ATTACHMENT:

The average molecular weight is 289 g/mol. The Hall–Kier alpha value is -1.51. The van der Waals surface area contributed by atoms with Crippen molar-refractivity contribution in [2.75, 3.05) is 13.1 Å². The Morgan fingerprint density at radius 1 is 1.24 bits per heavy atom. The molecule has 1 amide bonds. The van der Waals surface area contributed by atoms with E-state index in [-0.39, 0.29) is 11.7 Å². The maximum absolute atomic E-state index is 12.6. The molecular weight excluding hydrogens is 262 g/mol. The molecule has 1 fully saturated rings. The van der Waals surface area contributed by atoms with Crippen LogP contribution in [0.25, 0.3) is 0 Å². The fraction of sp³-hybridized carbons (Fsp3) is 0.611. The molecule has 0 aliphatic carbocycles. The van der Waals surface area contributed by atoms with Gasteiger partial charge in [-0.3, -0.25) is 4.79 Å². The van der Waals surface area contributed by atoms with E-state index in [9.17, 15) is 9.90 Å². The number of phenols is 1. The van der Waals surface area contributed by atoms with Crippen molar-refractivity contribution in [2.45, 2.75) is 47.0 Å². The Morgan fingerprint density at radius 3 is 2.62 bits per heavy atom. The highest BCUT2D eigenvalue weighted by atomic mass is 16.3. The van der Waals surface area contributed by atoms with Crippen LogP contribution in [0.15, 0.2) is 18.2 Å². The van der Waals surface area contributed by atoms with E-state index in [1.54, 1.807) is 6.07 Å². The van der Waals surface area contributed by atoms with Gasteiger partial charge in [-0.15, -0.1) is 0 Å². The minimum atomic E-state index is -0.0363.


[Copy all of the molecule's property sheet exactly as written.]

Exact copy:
The average molecular weight is 289 g/mol. The Hall–Kier alpha value is -1.51. The van der Waals surface area contributed by atoms with Crippen molar-refractivity contribution in [2.75, 3.05) is 13.1 Å². The Morgan fingerprint density at radius 1 is 1.24 bits per heavy atom. The molecule has 1 amide bonds. The van der Waals surface area contributed by atoms with E-state index in [-0.39, 0.29) is 11.7 Å². The maximum absolute atomic E-state index is 12.6. The molecular weight excluding hydrogens is 262 g/mol. The molecule has 1 fully saturated rings. The van der Waals surface area contributed by atoms with Crippen LogP contribution in [0.25, 0.3) is 0 Å². The fraction of sp³-hybridized carbons (Fsp3) is 0.611. The molecule has 0 aliphatic carbocycles. The van der Waals surface area contributed by atoms with Gasteiger partial charge in [-0.3, -0.25) is 4.79 Å². The van der Waals surface area contributed by atoms with E-state index in [9.17, 15) is 9.90 Å². The number of phenols is 1. The van der Waals surface area contributed by atoms with Crippen molar-refractivity contribution in [2.45, 2.75) is 47.0 Å². The Morgan fingerprint density at radius 3 is 2.62 bits per heavy atom. The highest BCUT2D eigenvalue weighted by atomic mass is 16.3. The van der Waals surface area contributed by atoms with Crippen LogP contribution in [0.15, 0.2) is 18.2 Å². The van der Waals surface area contributed by atoms with E-state index in [1.54, 1.807) is 6.07 Å². The van der Waals surface area contributed by atoms with Gasteiger partial charge in [-0.15, -0.1) is 0 Å². The minimum atomic E-state index is -0.0363.